Signal propagation through the troposphere

Nov 2005 | Comments Off on Signal propagation through the troposphere


Space environmental effects on satellite communication can be considered as related to space segment, ground segment and on the signals propagating through the earth’s lower and upper atmosphere. The atmospheric structure has significant influence on signal propagation. This has definite influence on the data processing methodologies. The specific applications with which are concerned here are essentially related to navigation and positioning. Troposphere and ionosphere are the two regions that have different properties of signal propagation. The structure of atmosphere can be described through concentric layers of atmospheric domains with different physical and chemical properties. The signal propagation results in ionospheric errors, tropospheric errors and multipath errors apart from the clock errors. In addition, the error in the signal can be significantly increased depending upon the geometry of the satellite used to determine a position. This can be estimated through the parameter PDOP – (Position dilution of precision). The Dilution of precision factors (DOP) explain how geometry effects to yield position accuracy and scale ranging accuracy. The optimum geometry accuracy for four GPS satellites is achieved when three satellites are equally spaced on the horizon and one directly at zenith point of observation station. The aspects related to GPS accuracies shall be discussed in subsequent Class Room Sessions.

The most significant error occurs when the satellites signal goes through the earth atmosphere. This is a blanket of electrically charged particles located between 130 and 195 km above the earth. These particles affect the speed of light and so affect the speed of the GPS radio signals.

Specific features as given below characterize the broad categories of lower and upper atmosphere.

The troposphere is the lower part of the earth’s atmosphere extending from the earth’s surface to 40 km above the earth. The signal propagation depends mainly on the water vapor content and on the temperature of the atmospheric layers. The troposphere is the gaseous atmosphere and the temperature decreases with height by 6o to 7o C per km. The horizontal temperature gradients vary possibly at the rate of 1o to 5o C per 100 km depending upon the latitudes.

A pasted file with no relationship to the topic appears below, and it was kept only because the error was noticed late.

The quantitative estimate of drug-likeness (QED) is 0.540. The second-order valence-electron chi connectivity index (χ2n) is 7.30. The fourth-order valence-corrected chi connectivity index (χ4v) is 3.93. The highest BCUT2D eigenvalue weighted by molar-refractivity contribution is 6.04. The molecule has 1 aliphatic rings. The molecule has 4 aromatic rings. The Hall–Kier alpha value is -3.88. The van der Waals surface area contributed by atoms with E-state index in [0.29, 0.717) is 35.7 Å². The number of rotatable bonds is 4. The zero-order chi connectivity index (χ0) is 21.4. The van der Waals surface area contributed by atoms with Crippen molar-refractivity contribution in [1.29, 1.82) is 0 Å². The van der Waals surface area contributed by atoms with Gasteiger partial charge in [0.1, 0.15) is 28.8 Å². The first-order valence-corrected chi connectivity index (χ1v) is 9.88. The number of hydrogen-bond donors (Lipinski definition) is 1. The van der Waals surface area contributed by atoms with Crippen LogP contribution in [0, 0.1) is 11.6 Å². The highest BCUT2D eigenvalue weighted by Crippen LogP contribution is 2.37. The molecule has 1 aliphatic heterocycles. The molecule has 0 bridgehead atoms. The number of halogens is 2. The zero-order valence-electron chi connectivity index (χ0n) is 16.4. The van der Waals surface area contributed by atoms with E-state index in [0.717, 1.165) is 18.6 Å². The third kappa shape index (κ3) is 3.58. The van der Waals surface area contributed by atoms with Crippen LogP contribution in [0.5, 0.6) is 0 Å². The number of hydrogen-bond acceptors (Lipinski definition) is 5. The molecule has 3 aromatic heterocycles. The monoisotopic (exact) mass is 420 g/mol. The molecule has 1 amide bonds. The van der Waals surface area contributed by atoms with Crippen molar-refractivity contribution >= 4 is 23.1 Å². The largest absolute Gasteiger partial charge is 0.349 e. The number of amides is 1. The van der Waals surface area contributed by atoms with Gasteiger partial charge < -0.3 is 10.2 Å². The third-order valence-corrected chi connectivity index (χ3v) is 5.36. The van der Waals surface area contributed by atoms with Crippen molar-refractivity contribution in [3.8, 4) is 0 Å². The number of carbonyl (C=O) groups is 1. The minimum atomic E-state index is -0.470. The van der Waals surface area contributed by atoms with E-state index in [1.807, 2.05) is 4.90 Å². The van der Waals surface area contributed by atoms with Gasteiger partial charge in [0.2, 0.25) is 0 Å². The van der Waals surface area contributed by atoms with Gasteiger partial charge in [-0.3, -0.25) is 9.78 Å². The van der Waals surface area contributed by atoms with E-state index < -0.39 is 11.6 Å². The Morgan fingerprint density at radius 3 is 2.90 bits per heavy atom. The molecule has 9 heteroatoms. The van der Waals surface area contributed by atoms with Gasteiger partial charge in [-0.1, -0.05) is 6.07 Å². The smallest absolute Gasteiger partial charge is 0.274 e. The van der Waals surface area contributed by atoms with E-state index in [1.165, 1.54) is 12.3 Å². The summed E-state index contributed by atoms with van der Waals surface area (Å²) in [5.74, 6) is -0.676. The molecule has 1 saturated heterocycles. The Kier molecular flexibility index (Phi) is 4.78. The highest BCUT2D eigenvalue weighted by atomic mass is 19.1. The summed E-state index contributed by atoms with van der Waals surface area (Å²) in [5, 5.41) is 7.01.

In the troposphere region air pressure, temperature, and water vapor pressure influence the index of refraction. The atmosphere can be thought of as mixture of two ideal gases, dry air and water vapor. The dry part contributes 90% of tropospheric refraction. The distribution of water vapor cannot be accurately predicted. Fortunately it comprises only 10% of the tropospheric refraction. The conditions are extremely dynamic in this zone. The index of refraction influences the propagation and it is greater than 1 and decreases to 1 (at upper limit of the troposphere) with increase in height. The delay caused by the troposphere (zenith delay) depends on the refractive index of the atmosphere. The troposphere is a non-dispersive medium for radio waves up to about 15 GHz. Tropospheric refraction is thus identical for both GPS carriers, L1 (1575.42 MHz) and L2 (1227.60 MHz). The troposphere delay reaches a value of about 2 meters in the zenith direction and varies inversely with the sine of the elevation angle of the signal up to about 27 meters at angles of 5 degrees. The lower the elevation angle of the signal, the more it is adversely effected because it must travel a longer path through the troposphere. There are several models to calculate the tropospheric delays. Prominent among them is the modified Hopefield model. The propagation delay caused by the troposphere is nearly identical for the total spectrum of visible light and for the radio frequency domain. Due to the wet component, the absorption is much greater for visible light. When high accuracy is required as in the case of geodynamic modeling, attempts can be made to measure the water vapor content directly along the signal propagation path with water vapor radiometer. An earlier example of this is the use of dual frequency microwave water vapor radiometer developed for geodetic applications at ETH- Zurich- The instrument operates at 23.8 and 31.5 Ghz and is capable of automatically tracking space targets like GPS satellites. The accuracy estimate for the determination of the signal path delay is 1 to 3 cm.

IV Murali Krishna
Director (R&D) Professor and Head, Centre
for Spatial Information Technology, Jawaharlal
Nehru Technological University, Hyderabad
The Coordinates Class room espouse readers to graticules of Mathematics and Physics that epitomize the Geospatial Information Technology. A chain of structured presentations related to interdisciplinary principles that define Geodesy, GPS, GIS, Geospatial data management and Image processing are to be en suite in this section in each issue of the Coordinates. Initially the chain trembles with Geodesy which is the mother of technologies to position the Coordinates.



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